It’s normal to come down with a cold when the weather changes. If you suffer from allergies though, it can be difficult to know whether your nose is stuffy because of the pollen in the air or the bacteria in your bloodstream. Thankfully, there’s a simple way to tell. Allergies cannot cause a fever. Here’s why.

The Difference Between Allergies & Colds:

When you have a bacterial or viral infection, your body will trigger an immune response. Chemicals called pyrogens, which are produced by white blood cells, cause the temperature in the body to rise. This is a normal inflammatory response that helps to kill off heat-sensitive bacteria.

Allergens, on the other hand, set off no such reaction. During an allergic reaction, your body releases histamines, which make you sneeze and cough. Histamines are only released during allergic reactions, which is why you shouldn’t take anti-histamine medication for the common cold or flu.

Can Allergies Cause Fevers Indirectly?

Allergies can take quite a toll on your immune system. If your white blood cells are busy fighting off pollen, you might find yourself feeling weak. It’s not uncommon to come down with a cold or sinus infection in the midst of allergy season. Sinuses filled with mucus are breeding grounds for bacteria. In this case, allergies can cause a fever, but only indirectly.

If you do come down with a cold during allergy season, you need to make sure that you’re taking extra precautions to stay hydrated and relax so your body can recover. It can be exhausting for your body to fight on two fronts at the same time.

Are You Sure Those Are Allergies?

Even if you don’t have a fever, you should make sure to take good care of yourself. Untreated allergies can cause serious sinus infections and even asthma down the line. If you try to self-medicate, or worse, ignore your symptoms, you could end up doing more harm than good.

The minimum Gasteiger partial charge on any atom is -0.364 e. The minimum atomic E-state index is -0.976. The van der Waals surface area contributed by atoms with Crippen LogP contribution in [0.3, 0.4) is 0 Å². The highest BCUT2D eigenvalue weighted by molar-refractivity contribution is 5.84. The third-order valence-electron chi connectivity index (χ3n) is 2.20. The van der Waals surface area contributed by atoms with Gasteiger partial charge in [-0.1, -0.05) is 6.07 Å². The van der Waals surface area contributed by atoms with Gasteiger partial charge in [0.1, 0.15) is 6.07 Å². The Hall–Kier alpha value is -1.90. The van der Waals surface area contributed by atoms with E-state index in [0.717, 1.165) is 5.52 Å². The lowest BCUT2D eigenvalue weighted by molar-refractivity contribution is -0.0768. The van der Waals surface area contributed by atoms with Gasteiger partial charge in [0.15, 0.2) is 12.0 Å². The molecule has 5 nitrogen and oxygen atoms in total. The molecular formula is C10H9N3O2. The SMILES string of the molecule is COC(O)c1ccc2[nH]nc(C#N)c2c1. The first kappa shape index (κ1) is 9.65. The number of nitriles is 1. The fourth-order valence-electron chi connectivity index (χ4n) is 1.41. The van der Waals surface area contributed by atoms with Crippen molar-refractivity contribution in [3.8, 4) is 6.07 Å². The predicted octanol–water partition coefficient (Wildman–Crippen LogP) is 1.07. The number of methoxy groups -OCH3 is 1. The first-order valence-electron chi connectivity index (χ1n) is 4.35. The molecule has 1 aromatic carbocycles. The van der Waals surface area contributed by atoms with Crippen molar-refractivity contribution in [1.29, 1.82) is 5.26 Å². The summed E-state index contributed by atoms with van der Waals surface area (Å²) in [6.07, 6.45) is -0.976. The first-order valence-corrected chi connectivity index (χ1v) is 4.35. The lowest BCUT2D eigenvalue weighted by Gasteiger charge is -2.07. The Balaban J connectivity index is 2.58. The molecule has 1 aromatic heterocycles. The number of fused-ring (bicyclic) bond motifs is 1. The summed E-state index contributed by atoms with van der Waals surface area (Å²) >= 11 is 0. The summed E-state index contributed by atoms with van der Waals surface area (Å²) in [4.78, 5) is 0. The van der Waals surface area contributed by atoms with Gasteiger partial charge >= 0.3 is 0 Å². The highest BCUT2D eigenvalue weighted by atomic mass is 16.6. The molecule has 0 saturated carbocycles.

Watch out for bad breath, yellow or green mucus, and any chills or hot flashes. It may just be a simple case of the sniffles now, but if you don’t speak with your physician about the proper treatment plans, your allergies will cause more than a fever down the line. Final Thoughts:

So, the answer, in short, is yes: allergies can cause fever. However, they don’t cause fever in the way you might expect. If you’ve been struggling with allergies this year, don’t brush them off. Make a call to your local Buffalo ENT to discuss your symptoms and possible treatment options. The longer your symptoms go untreated, the worse they could become. So, take care of them today.

ALWAYS CONGESTED? IT MIGHT BE A DEVIATED SEPTUM

The septum is a thin wall made of cartilage and bone that separates the nasal cavity into two chambers and divides the airflow directing it to two directions. Occasionally, the septum will deviate to one side or the other, or both, and therefore block the airflow causing you congestion. Thankfully, a deviated septum and its correction are fairly common, so if you feel like your nasal cavity is constantly obstructed due to an abnormal septum, you are in good company.

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